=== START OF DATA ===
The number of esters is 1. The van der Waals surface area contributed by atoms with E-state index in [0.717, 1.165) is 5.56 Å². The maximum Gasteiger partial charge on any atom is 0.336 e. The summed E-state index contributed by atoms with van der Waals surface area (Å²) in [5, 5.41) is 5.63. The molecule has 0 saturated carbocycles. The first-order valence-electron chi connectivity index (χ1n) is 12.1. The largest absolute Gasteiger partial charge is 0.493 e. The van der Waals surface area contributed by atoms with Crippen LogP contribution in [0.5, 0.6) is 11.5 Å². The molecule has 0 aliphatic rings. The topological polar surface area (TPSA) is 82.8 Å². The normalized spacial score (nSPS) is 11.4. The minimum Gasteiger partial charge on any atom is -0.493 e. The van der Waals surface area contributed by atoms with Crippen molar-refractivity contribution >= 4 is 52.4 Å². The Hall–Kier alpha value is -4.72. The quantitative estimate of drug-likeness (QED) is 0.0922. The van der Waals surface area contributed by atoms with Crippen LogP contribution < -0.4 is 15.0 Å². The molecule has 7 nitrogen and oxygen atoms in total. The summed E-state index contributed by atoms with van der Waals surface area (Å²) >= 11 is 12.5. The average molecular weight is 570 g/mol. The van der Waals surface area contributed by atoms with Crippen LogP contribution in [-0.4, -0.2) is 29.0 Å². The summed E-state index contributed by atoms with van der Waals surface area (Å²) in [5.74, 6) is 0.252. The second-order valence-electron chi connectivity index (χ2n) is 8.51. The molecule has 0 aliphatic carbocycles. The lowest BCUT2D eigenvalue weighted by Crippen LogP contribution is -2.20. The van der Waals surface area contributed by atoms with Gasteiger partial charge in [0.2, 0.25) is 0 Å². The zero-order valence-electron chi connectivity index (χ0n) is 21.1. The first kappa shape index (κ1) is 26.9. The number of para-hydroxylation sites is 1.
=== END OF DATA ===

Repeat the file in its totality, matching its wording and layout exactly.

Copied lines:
The number of esters is 1. The van der Waals surface area contributed by atoms with E-state index in [0.717, 1.165) is 5.56 Å². The maximum Gasteiger partial charge on any atom is 0.336 e. The summed E-state index contributed by atoms with van der Waals surface area (Å²) in [5, 5.41) is 5.63. The molecule has 0 saturated carbocycles. The first-order valence-electron chi connectivity index (χ1n) is 12.1. The largest absolute Gasteiger partial charge is 0.493 e. The van der Waals surface area contributed by atoms with Crippen LogP contribution in [0.5, 0.6) is 11.5 Å². The molecule has 0 aliphatic rings. The topological polar surface area (TPSA) is 82.8 Å². The normalized spacial score (nSPS) is 11.4. The minimum Gasteiger partial charge on any atom is -0.493 e. The van der Waals surface area contributed by atoms with Crippen molar-refractivity contribution >= 4 is 52.4 Å². The Hall–Kier alpha value is -4.72. The quantitative estimate of drug-likeness (QED) is 0.0922. The van der Waals surface area contributed by atoms with Crippen LogP contribution < -0.4 is 15.0 Å². The molecule has 7 nitrogen and oxygen atoms in total. The summed E-state index contributed by atoms with van der Waals surface area (Å²) >= 11 is 12.5. The average molecular weight is 570 g/mol. The van der Waals surface area contributed by atoms with Crippen LogP contribution in [-0.4, -0.2) is 29.0 Å². The summed E-state index contributed by atoms with van der Waals surface area (Å²) in [5.74, 6) is 0.252. The second-order valence-electron chi connectivity index (χ2n) is 8.51. The molecule has 0 aliphatic carbocycles. The lowest BCUT2D eigenvalue weighted by Crippen LogP contribution is -2.20. The van der Waals surface area contributed by atoms with Gasteiger partial charge in [0.2, 0.25) is 0 Å². The zero-order valence-electron chi connectivity index (χ0n) is 21.1. The first kappa shape index (κ1) is 26.9. The number of para-hydroxylation sites is 1.